For more on the movie this is the website.

Release Formats: Standard
Genre: Comedy
Now Playing: Wide Release (Opened on Wednesday)

Rating: R (for strong language and sexual material throughout)

Pick of the Litter – November 2016


BLOCKBUSTER OF THE MONTH

Fantastic Beasts and Where to Find Them

Fantastic Beasts and Where to Find Them

(Warner Brothers) Eddie Redmayne, Ezra Miller, Zoë Kravitz, Colin Farrell. One of the most anticipated films of the year is here as we return to the Wizarding World created by J.K. Rowling – with a script by Rowling herself! Set in the 1920s, it involves Newt Scamander, a studier of magical creatures, is returning after a world tour seeking out rare and amazing creatures when he stops in New York City. There, his suitcase – carrying many of the beasties – is accidentally opened, releasing them into the Big Apple. Now, he must retrieve the creatures during a crisis in the American magical community and stay clear of the Muggles (in America called No-Mag) before finding a way home. David Yates, director of the last three Harry Potter films, is aboard. Incidentally, Rowling recently announced that the three-movie series would now be expanded to five. November 18

INDEPENDENT PICKS

The Ivory Game

The Ivory Game

(Netflix) Kief Davidson, Richard Ladkani. The largest mammal on Earth is being hunted into extinction. Poachers in Africa are killing the African elephant at a terrifying rate, taking their tusks for ivory and selling it to willing buyers in China. Animal activists go undercover to stop the ivory trade and save an entire species from the extinction that actually benefits the poachers in that it drives the price of their merchandise up the less elephants that remain. Leonardo di Caprio is the producer of this important documentary. November 4

Elle

Elle

(Sony Classics) Isabelle Huppert, Laurent Lafitte, Anne Consigny, Charles Berling. A successful businesswoman, owner of a videogame development company, is sexually assaulted in her own home. When the perpetrator gets away without revealing anything about his identity, she is understandably upset. Determined not to let the criminal change her life, she determines to figure out who he is. However, she enters a game of cat and mouse in which the stakes are life and death. Renowned director Paul Verhoeven is behind the camera for this one. November 11

Notes on Blindness

Notes on Blindness

(Bond/360) Dan Skinner, Simone Kirby, Eileen Davies, Miranda Beinart-Smith. In the summer of 1983 shortly before the birth of his first son, writer/theologian John Hull lost his sight. Trying to make sense of the way his life has been irrevocably changed, Hull recorded an audio diary of his experiences and insights. Those audio cassettes with the voices of Hull and his wife Miranda are used as voiceovers for this amazing film which gives the sighted the closest thing to imagining what it’s like to be blind without actually losing their sight. November 16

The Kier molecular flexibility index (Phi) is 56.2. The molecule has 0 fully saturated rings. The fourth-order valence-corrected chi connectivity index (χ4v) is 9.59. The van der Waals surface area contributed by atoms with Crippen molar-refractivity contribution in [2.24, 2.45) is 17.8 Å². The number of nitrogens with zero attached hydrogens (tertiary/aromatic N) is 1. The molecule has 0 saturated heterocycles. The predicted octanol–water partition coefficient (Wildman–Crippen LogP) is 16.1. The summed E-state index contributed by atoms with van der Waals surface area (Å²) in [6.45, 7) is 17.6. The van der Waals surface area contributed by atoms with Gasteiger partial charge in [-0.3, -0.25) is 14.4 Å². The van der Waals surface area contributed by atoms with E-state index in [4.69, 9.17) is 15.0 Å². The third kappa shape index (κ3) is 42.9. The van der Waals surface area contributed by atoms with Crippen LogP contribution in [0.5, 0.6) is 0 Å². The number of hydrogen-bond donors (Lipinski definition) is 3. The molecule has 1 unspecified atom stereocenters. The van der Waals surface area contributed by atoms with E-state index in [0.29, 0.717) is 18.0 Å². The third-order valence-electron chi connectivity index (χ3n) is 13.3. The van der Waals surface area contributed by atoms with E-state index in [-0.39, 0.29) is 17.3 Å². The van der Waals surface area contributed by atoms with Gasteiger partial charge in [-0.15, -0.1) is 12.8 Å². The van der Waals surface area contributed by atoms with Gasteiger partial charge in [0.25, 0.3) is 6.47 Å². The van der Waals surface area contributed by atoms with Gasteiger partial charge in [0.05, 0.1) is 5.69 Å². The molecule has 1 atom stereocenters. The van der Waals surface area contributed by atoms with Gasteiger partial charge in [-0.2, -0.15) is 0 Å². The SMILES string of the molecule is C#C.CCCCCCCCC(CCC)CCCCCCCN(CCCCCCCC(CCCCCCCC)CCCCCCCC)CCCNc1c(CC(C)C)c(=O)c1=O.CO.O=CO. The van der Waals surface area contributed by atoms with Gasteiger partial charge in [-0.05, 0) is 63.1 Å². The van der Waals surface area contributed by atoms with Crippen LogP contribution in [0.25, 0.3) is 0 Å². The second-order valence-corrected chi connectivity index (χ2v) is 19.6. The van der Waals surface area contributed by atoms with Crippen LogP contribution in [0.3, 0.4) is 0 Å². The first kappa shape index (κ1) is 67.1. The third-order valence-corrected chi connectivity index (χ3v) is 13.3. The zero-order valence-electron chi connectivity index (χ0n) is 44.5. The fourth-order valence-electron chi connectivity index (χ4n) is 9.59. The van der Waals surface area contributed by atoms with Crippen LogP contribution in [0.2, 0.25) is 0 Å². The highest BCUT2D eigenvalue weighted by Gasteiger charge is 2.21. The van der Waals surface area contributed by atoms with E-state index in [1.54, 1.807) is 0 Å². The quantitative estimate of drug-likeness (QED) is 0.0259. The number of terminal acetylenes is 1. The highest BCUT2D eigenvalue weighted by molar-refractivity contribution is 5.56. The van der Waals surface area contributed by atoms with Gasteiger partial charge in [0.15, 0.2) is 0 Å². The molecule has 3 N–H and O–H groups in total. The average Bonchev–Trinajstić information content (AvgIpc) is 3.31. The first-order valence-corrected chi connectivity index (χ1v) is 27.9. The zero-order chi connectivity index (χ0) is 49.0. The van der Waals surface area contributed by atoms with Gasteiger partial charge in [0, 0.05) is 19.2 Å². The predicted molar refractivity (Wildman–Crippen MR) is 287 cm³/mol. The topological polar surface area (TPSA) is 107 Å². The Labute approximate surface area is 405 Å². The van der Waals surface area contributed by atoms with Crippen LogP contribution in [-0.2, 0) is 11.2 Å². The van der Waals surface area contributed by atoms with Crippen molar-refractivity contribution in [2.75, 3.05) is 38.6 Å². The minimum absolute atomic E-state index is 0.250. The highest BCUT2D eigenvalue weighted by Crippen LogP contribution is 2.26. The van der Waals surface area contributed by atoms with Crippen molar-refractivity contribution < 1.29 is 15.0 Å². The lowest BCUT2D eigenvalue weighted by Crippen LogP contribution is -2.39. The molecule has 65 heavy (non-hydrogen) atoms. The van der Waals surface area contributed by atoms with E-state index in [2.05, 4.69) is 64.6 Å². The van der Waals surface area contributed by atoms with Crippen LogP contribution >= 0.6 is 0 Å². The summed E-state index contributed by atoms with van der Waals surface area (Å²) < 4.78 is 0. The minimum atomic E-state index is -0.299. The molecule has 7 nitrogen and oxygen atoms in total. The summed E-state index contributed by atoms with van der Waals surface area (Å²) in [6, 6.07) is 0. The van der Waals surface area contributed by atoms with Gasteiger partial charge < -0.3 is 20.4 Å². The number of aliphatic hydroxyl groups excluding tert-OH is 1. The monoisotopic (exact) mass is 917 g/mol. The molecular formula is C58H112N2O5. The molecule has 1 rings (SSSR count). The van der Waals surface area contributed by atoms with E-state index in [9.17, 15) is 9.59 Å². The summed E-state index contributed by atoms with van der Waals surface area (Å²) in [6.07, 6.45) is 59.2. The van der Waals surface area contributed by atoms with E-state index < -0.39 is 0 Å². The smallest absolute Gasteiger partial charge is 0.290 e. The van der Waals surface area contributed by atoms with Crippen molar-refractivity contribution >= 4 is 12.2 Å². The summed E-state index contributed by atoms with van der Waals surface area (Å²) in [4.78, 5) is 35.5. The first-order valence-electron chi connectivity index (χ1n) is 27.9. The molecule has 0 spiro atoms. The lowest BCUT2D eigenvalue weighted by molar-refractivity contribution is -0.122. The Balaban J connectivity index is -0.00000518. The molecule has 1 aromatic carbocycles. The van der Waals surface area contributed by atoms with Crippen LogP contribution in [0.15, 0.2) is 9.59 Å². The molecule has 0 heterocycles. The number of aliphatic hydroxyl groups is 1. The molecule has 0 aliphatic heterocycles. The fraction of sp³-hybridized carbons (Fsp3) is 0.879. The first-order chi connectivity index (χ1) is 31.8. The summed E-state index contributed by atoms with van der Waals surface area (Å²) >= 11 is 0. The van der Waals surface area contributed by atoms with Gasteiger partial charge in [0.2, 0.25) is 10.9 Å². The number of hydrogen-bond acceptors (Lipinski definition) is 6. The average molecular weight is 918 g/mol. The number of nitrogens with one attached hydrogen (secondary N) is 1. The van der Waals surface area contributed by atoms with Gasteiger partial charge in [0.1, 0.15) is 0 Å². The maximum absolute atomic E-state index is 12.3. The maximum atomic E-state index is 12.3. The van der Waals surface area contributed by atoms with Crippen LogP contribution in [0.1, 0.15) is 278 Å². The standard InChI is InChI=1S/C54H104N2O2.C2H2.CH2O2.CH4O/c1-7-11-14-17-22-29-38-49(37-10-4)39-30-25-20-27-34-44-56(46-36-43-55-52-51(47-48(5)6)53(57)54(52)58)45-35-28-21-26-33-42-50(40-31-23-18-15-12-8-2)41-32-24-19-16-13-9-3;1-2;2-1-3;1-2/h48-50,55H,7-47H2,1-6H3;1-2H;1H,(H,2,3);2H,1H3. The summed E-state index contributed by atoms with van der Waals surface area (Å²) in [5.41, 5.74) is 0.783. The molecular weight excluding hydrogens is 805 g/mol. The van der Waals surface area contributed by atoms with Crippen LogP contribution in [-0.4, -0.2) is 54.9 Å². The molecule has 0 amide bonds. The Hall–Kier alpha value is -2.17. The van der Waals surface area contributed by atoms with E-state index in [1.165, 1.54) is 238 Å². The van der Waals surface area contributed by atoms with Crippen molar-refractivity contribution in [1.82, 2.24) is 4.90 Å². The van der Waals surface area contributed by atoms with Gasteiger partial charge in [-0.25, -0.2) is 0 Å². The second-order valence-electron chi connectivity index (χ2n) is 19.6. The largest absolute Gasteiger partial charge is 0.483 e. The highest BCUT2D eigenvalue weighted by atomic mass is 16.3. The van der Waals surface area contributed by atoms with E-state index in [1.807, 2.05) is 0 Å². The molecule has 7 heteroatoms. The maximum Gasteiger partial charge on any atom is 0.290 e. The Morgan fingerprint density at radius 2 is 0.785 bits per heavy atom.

Manchester by the Sea

Manchester by the Sea

(Roadside Attractions) Casey Affleck, Michelle Williams, Lucas Hedges, Kyle Chandler. Kenneth Lonergan, a writer/director of some renown, may have produced the movie he will be remembered for here. Affleck plays a janitor who has been estranged from his family; when his brother passes away suddenly, he is shocked to find out that his brother named him guardian of his only son in his will. At first he doesn’t want the responsibility of raising his nephew when he can barely take care of himself, but as time goes by he discovers that raising a man can be much more rewarding than he ever knew. November 18

Officer Downe

Officer Downe

(Magnet) Kim Coates, Alison Lohman, Lindsay Pulsipher, Mark Neveldine. In a city ruled by larger-than-life crime bosses, a superhero is needed to take them down. Well, this city doesn’t have one but it does have Officer Downe, a rough-and-tumble cop who won’t let a little thing like death get in the way of serving justice. This is based on the graphic novel of the same name and is produced by the same people who brought you Crank. November 18

Lion

Lion

(Weinstein) Dev Patel, Rooney Mara, David Wenham, Nicole Kidman. In this amazing but true story, a little boy accidentally gets on a train and ends up in Calcutta, thousands of miles from home. Lost in the streets of a brutal city, he is adopted by a kind-hearted Australian couple. Years later, now a young man, he longs to find the family he once knew that only exist now as scraps of memories he can barely identify. Despite having very little to go on and a vast country to search, he makes the journey to find himself – and the other family that he once had. November 25

Mifune: The Last Samurai

Mifune: The Last Samurai

(Strand) Toshiro Mifune, Steven Spielberg, Martin Scorsese, Keanu Reeves. The Japanese icon Toshiro Mifune redefined what screen heroism was. Legendary director Akira Kurosawa routinely cast him in roles that required the attributes of a samurai warrior and Mifune responded. Without this team, American movies would never have been the same and yet outside of cinema buffs his name is little known in the States. This documentary with an all-star line-up of commentators seeks to rectify that injustice. November 25

The Chronicles of Narnia: Voyage of the Dawn Treader


The Chronicles of Narnia: Voyage of the Dawn Treader

Anyone who says there are no stars in Voyage of the Dawn Treader is crazy!

(2010) Fantasy (Fox Walden) Georgie Henley, Skandar Keynes, Ben Barnes, Will Poulter, Liam Neeson (voice), Simon Pegg (voice), Gary Sweet, Laura Brent, Bille Brown, Bruce Spence, Terry Norris, Colin Moody, Tilda Swinton, Anna Popplewell, William Moseley, Shane Rangi, Arthur Angel, Arabella Morton, Rachel Blakely. Directed by Michael Apted

When we sail for unknown waters, it takes a certain amount of fortitude. Not only do you never know quite what to expect, but it’s also likely that you won’t return the same way you left.